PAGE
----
Now consider current economic conditions. Housing prices have started to fall again and are dropping in 29 out of 30 leading cities. Aggregate credit is also dropping and will continue to contract as the nation finishes a long period of deleveraging. Within this lens, it easier to understand why Fed Chairman Ben Bernanke is still pursuing accommodative policy.
But if you wanted the Fed to stop, a single mandate for price stability is the wrong tool to use. Inflation by the Fed’s preferred measure (the core PCE price index) is now below 1% and could be zero in a year’s time—well below the global consensus among central bankers that inflation should be about 2%. A myopic price-stability mandate could actually lock the Federal Reserve into quantitative easing for years, given its inflation target. This would be an odd result for a movement that is hoping to persuade the Fed to do less, not more.” Read more.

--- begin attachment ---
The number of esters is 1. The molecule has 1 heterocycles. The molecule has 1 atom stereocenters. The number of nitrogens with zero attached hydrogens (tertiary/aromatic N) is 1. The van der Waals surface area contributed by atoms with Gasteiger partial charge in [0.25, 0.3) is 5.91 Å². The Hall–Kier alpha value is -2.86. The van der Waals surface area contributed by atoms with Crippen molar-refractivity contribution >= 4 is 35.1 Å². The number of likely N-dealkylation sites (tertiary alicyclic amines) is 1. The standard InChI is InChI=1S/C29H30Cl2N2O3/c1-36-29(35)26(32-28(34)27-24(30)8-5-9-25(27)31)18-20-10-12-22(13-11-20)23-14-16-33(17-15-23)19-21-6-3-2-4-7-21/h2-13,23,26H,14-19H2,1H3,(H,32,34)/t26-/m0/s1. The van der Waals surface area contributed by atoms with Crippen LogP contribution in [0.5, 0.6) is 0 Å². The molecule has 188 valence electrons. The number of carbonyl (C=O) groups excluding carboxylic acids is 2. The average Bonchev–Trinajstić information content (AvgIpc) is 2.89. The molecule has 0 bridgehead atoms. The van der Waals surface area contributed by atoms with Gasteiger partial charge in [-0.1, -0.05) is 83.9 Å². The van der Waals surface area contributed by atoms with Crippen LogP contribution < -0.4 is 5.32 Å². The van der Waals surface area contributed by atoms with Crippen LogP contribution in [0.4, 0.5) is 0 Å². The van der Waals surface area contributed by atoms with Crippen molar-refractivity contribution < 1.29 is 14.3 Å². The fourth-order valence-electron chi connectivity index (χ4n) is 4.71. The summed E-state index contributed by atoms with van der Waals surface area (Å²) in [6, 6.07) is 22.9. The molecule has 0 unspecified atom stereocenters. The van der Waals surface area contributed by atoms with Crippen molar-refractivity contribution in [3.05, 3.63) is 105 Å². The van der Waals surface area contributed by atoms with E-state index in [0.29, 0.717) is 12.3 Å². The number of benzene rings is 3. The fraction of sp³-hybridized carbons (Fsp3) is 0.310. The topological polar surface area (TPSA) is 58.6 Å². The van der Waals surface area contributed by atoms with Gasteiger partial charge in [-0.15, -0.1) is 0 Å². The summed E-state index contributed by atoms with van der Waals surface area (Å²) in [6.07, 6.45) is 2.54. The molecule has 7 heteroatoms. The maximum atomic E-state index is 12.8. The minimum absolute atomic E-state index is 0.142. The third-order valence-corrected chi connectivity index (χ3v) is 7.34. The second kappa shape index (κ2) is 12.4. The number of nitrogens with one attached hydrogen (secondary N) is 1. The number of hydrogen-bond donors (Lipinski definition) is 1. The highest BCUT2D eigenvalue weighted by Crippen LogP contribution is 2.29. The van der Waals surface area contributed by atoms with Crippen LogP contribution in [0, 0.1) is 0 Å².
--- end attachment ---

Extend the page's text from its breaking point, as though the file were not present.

“The Fed’s Dual Mandate Is Not The Problem”
Wall Street Journal, December 28, 2010.
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